Wednesday, November 16, 2016

Mary's Review of a Hamlet Production

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Personally, I was not a fan of National Theater Live production of Hamlet.  But then again, I probably shouldn't have sat through a three hour play while recovering from what was probably the flu.

My primary impression was that it was a bit more dark and mellow dramatic than the play was in my head. Hamlet is a dark play, but the additions of music, strange noises, low lighting, and dark painted walls, all made it less real to me.  The darkness continuous throughout the play and offered little contrast to play against.  It was also very elaborate and I'm not sure if this is was done in a good way.  The scenery had odd things placed about, including the random doll house, that had uncertain meaning.  Everything was very decorated, sometimes without clear purpose.  I was reminded of a discussion in class about being wary of effects that are distracting.  I think they definitely succeeded in creating the brooding mood they wanted to create with their mostly dull colors and lighting, even if I didn't really like how it was done or how clearly orchestrated it was.  

Speech-wise, some of their lines and speeches were far to emphasized and didn't flow very naturally or else didn't create enough of a contrast.  How can you feel the emotion of a powerful moment when every line is expressed in passion anyway?  Their movement to these lines too was often unnatural, such as sliding around the floor.  As many have mentioned, I also had difficulty with the lack of historical cohesion in the setting.  I wished that they would pick a single time period rather than jump about.  There is a lot to be said though about the clothe changes that Hamlet goes through.  At a kind of climax of the play, he is wearing an interesting mix with the king coat, soldier pants, and David Bowie shirt.  I actually like this outfit, strangely enough, because it did a good job of portraying his confusion, especially as he played so many different roles in trying to get revenge.  It also seemed to me to portray a little of the excitement that he seems to feel in this part of the play.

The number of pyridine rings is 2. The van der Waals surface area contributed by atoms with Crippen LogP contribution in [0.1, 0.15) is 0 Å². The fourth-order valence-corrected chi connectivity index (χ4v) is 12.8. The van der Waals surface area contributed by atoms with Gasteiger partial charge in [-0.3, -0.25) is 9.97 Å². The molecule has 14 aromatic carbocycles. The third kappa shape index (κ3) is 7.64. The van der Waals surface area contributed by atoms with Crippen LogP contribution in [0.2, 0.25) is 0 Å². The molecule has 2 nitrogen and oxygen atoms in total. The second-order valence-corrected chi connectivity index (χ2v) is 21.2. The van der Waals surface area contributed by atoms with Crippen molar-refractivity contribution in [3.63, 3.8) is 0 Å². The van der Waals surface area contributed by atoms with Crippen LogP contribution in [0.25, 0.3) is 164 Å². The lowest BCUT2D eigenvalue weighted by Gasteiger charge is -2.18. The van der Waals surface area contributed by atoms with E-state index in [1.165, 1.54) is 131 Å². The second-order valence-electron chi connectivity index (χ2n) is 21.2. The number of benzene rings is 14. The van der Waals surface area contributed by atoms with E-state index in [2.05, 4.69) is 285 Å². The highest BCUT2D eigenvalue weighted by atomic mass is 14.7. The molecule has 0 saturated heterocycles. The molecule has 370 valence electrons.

On the other hand, the actors did really well (barring Ophelia).   Gertrude and Claudius were great and fairly believable.  Even though I wouldn't have imagined him as Hamlet, Benedict Cumberbatch did an amazing job.  I remembered why he'd been my favorite actor for a long time. Polonious was my favorite.  He was actually funny and lovable.  He spoke his lines in just the right manner, unlike others, and used just the right pauses to make them hilarious.  I was sad when he died. It was nice to see a live production so that I could get a sense of how things might have happened since Shakespeare gives us very little detail of time and setting.  I would recommend that people do watch performances of his plays.


  1. I went to the filming with a friend who has spent a long bit of her life on the stage. During intermission she was expressing her distaste for the clothing as well. "Why can't they just pick something!?" she said. I kind of liked that there wasn't a time period. Pretty postmodern, you know. But I can totally understand your viewpoint there, as it could be confusing.

  2. I actually loved how all you couldn't pin down an exact era for the setting. I thought it showed how the play was so timeless and had influenced generations.